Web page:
(P. 184.) “ Heaven will dire it ;" perhaps it may be more apposite to read
Heaven will detcct it.” (P. 191.)
My tables-meet it is I set it down;" This is a ridicule of the practice of the time. Hall says, in his character of the Hypocrite,
“ He will ever fit “ where he may be feene best, and in the midft of the sermon
pulles out his Tables in hafte, as if he feared to loose that note, &c.
(P. 297.) The most beautified Ophelia. ' Heyvar/in his History of Edward VI. says, “ Katherine Parre, queen dowager to king « Henry VIII, was a woman beautified with many excellent vir
(P. 212. n. 1.) Had Shakespeare read Juvenal in the original, he had met with “ De temone Britanno, Excidet Arviragus. and
“ Uxorem, Pofthume, ducis ?" We should not then have had continually in Cymbeline, Arvirugus and Pofthumus. Should it be said that the quantity in the former word might be forgotten, it is clear from the mistake in the latter, that Shakespeare could not pollibly have read any one of the Roman poets.
There was a translation of the roth Satire of Juvenal by Sir John Beaumont, the elder brother of the famous Francis : but I cannot tell whether it was printed in Shakespeare's time. In that age of quotation, every claffic might be picked up by piece-meal.
I forgot to mention in its proper place, that another description of Old Age in As you like it, has been called a parody of a pastage in a French poem of Garnier. It is trifling to say any thing about this, after the observation I made in Macbeth: but one may remark once for all, that Shakespeare wrote for the people; - and could not have been so absurd to bring forward any allusion, which had not been familiarized by some accident or other, (P. 214. n 2.) So Davies,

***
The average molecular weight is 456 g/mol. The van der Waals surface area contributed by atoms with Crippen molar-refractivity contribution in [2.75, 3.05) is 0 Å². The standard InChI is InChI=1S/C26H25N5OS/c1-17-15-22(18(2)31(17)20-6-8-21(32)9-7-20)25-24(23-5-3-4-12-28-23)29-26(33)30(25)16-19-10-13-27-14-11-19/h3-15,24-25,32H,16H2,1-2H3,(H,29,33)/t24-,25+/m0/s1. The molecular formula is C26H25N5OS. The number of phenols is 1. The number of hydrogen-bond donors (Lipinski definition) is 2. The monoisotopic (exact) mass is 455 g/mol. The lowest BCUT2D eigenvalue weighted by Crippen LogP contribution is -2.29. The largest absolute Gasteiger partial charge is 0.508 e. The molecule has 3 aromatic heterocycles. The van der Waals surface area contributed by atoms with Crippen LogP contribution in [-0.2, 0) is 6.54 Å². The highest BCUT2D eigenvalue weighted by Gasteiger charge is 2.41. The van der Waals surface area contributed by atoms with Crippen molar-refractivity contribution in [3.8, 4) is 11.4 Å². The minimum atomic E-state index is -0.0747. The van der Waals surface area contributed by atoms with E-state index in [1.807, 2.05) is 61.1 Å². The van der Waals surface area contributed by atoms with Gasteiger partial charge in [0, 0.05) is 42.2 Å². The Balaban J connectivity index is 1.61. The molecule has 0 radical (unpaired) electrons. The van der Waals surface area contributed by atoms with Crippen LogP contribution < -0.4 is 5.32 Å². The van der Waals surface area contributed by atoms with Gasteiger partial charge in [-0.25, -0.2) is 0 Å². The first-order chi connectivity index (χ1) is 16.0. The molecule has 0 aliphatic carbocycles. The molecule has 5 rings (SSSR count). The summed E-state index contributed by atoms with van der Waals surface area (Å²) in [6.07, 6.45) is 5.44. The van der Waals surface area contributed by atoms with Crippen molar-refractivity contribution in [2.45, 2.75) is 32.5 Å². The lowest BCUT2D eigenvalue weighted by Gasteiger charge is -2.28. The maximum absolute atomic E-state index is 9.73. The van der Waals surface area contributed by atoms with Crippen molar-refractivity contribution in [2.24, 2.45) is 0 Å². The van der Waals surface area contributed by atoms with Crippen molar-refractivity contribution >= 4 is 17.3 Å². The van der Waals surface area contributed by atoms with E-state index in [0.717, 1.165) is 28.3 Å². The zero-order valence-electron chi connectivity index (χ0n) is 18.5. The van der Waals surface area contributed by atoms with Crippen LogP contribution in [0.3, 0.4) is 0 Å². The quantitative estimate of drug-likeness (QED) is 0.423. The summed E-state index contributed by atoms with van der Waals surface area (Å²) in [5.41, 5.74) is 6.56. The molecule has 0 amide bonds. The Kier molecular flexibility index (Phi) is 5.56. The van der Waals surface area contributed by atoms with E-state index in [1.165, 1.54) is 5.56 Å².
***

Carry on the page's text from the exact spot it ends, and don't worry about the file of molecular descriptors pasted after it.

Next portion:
“ Man's life is but a dreame, nay, less than so,
(P. 226, . 9.) “ The mobbled queen." I meet with this word in Shirley's Gentleman of Venice, “ The moon does mobble
herself." (P. 236.) “ That undiscovered country, from whose boarne
“ No traveller returns." This has been cavilled at by lord Orrery and others, but, with: out reason.
The idea of a traveller in Shakespeare's time, was of a person who gave an account of his adventures. Every voyage was a Difiovery. John Taylor has “ A Discovery by sea from London to Salisbury.
(P. 239. n. 1.) This regulation is needless. So in Tarquin and Lucruce,
“ Princes are the glass, the school, the book,
“ Where subjects eyes do legria, do read, do look." and in Quintilian, “ Multum agit fexus, ætas, conditio; ut in fceminis, finibus, pupillis, liberos, parentes, conjuges, alligantibus." - (P. 242.) I would read thus, “ There be players, that I have “ leen play, and heard others praise, and that bighly (not to
speak profanely) that neither having the accent nor the gait of “ Christian, Pagan, nor Musulman, have so strutted and bel. “ lowed, that I thought some of nature's journeymen had made “ the men, and not made them well, &c.
(P. 246. n. 7.) Here again is an equivoque. In Mafinger's Old Law, we have
“ A cunning grief,